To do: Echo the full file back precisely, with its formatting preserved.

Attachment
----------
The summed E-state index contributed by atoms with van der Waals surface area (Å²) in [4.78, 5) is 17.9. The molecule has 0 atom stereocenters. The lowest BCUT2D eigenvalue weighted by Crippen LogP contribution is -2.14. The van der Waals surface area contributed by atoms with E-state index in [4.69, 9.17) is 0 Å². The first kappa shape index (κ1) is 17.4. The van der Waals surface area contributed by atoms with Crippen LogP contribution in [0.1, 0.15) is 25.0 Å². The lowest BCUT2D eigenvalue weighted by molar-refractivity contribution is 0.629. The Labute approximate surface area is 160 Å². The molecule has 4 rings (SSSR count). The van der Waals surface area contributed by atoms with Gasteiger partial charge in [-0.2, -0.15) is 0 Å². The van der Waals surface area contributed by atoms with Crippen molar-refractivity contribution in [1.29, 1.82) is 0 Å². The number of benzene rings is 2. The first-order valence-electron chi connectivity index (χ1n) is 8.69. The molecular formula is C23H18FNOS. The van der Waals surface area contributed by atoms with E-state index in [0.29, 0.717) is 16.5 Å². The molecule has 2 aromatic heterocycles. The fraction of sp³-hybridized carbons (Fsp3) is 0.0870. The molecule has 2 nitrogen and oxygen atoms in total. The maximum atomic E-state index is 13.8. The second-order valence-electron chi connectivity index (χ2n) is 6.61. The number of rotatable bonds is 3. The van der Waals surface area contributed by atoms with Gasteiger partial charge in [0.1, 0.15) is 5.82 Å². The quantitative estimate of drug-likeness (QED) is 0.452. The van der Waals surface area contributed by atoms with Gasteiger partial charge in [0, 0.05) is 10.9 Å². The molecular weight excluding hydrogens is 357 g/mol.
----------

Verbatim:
The summed E-state index contributed by atoms with van der Waals surface area (Å²) in [4.78, 5) is 17.9. The molecule has 0 atom stereocenters. The lowest BCUT2D eigenvalue weighted by Crippen LogP contribution is -2.14. The van der Waals surface area contributed by atoms with E-state index in [4.69, 9.17) is 0 Å². The first kappa shape index (κ1) is 17.4. The van der Waals surface area contributed by atoms with Crippen LogP contribution in [0.1, 0.15) is 25.0 Å². The lowest BCUT2D eigenvalue weighted by molar-refractivity contribution is 0.629. The Labute approximate surface area is 160 Å². The molecule has 4 rings (SSSR count). The van der Waals surface area contributed by atoms with Gasteiger partial charge in [-0.2, -0.15) is 0 Å². The van der Waals surface area contributed by atoms with Crippen molar-refractivity contribution in [1.29, 1.82) is 0 Å². The number of benzene rings is 2. The first-order valence-electron chi connectivity index (χ1n) is 8.69. The molecular formula is C23H18FNOS. The van der Waals surface area contributed by atoms with E-state index in [0.29, 0.717) is 16.5 Å². The molecule has 2 aromatic heterocycles. The fraction of sp³-hybridized carbons (Fsp3) is 0.0870. The molecule has 2 nitrogen and oxygen atoms in total. The maximum atomic E-state index is 13.8. The second-order valence-electron chi connectivity index (χ2n) is 6.61. The number of rotatable bonds is 3. The van der Waals surface area contributed by atoms with Gasteiger partial charge in [0.1, 0.15) is 5.82 Å². The quantitative estimate of drug-likeness (QED) is 0.452. The van der Waals surface area contributed by atoms with Gasteiger partial charge in [0, 0.05) is 10.9 Å². The molecular weight excluding hydrogens is 357 g/mol.